Lurie could have easily allowed the Eagles to play their final game of the 2015 season on Sunday at MetLife Stadium and then meet Chip Kelly to inform him of his release.
Instead, Lurie said that he and president Don Smolenski met with Kelly on Tuesday evening for three main reasons:
A. It gives the Eagles a jump-start on the head coaching search. The Eagles learned in 2013 how hectic the schedule is. Lurie knew the direction he wanted to go in. Why prolong the inevitable?
B. Kelly gets an opportunity to "view the marketplace," as Lurie said, and see what jobs will be available for him.
C. Lurie stressed that the most important aspect of making the decision now was it gives him time with the players. He addressed the players in a meeting Wednesday morning. He will continue to talk with players throughout the rest of the week before they leave for the offseason on Monday. That opportunity would have been lost if Lurie waited until after the game.
3. A Collaborative Approach To Player Personnel
Last January, Lurie granted Kelly the final say on player personnel decisions. Moving forward, Lurie will have the Eagles implement a "real collaborative approach" between the new head coach, executive vice president of football operations Howie Roseman and senior director of player personnel Tom Donahoe.
Lurie called Donahoe's promotion "a crucial hire and crucial position." Donahoe is a former general manager of the Buffalo Bills and director of football operations for the Pittsburgh Steelers. He has served as the Eagles' senior football advisor since 2012. Donahoe will manage the player personnel department on a day-to-day basis. Roseman will be responsible for maximizing the potential of the player personnel staff.
4. On Last Year's Decision To Put Kelly In Charge Of Player Personnel
Lurie knew when he hired Kelly three years ago that it was a bold choice. He also knew that giving Kelly, still nascent to the intricacies of the NFL, control of the team's personnel decisions at the conclusion of his second season was a risky move. But he continues to stand by that decision, even Wednesday when he spoke to reporters one day after releasing Kelly of his role with the team.
Coming from Oregon, Kelly was seen as one of the most innovative minds in football when the team hired him in 2013. His pace-oriented spread scheme was one of the most dynamic offenses in the college ranks, and in each of his first two seasons with the Eagles his teams ranked top five in both yards gained and points scored. Kelly's system was unique, and he believed it required a unique personnel group to execute it at peak efficiency. Lurie saw things similarly, and restructured the football operations side of the organization at the beginning of last offseason in order to give the third-year head coach more decision-making power. The thought was that it was a move that had to be made in order to put the team in a position to go from good – 10-6 in each of Kelly's first two seasons – to great – potentially a deep postseason run.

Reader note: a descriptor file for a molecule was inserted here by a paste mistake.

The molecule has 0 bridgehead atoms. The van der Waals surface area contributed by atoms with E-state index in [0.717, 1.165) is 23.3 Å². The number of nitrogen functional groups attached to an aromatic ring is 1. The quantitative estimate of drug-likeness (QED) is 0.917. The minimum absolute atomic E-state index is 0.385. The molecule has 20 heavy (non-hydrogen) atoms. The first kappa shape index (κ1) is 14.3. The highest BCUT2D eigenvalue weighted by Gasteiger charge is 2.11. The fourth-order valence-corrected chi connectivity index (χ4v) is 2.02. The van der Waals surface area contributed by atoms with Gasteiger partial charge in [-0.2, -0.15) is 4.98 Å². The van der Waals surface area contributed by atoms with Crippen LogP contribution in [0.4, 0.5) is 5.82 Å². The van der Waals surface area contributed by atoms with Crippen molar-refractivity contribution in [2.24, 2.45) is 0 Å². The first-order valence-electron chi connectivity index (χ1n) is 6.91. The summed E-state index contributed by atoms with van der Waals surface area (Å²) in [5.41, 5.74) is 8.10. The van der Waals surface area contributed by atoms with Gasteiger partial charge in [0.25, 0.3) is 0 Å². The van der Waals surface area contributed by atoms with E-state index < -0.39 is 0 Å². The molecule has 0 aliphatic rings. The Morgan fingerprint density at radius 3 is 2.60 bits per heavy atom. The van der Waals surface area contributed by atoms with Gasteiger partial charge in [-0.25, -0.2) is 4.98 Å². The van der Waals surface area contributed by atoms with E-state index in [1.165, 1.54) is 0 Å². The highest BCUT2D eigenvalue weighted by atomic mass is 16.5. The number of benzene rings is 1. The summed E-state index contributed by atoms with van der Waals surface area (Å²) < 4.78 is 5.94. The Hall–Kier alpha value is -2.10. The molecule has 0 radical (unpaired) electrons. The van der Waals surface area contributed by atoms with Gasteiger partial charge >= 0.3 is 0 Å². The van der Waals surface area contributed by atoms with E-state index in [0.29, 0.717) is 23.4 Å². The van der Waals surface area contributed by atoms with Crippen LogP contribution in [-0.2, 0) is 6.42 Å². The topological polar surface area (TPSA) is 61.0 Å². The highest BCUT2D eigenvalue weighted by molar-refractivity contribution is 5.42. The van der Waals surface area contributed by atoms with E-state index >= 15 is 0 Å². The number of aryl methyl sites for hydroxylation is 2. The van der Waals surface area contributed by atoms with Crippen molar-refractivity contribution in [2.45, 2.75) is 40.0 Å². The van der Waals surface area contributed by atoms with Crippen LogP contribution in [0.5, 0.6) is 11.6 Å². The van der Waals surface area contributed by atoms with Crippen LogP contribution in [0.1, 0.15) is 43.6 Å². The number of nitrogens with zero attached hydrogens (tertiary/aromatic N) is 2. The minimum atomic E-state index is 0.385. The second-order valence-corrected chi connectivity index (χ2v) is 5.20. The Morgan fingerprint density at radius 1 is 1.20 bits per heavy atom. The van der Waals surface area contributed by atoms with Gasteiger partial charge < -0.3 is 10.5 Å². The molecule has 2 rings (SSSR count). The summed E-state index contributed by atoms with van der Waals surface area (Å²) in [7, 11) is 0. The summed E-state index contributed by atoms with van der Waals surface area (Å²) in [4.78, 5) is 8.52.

"There was really no choice in terms of maximizing Chip without him having the lever, so to speak, of making those decisions," Lurie said on Wednesday. "You were either all-in, or you should find a new coach, in terms of trust. ... In terms of the results, that's the reason we're here today.
"I wanted to make Chip accountable for everything he wanted to have happen. And one of the ways to make him accountable was to have him make those decisions, because that is what he insisted on decisively doing."
A number of factors led to the long-time owner's decision to part ways with Kelly, but at the end of the day the one that looms largest was the quality of the on-field product this year. Sitting at 6-9 with one game remaining this season, the Eagles will finish with a losing record for just the third time since 2000, doing so for the second time in four seasons. For a team that eschews mediocrity and strives always for greatness, the results were too disappointing to overlook.
"If you want to make those decisions, be accountable for them, and that's the direction it took," said Lurie. "There was a risk involved in allowing Chip to have that kind of say over player transactions, however (it was) risk/reward, and sometimes the risks don't work. In this case, it didn't work."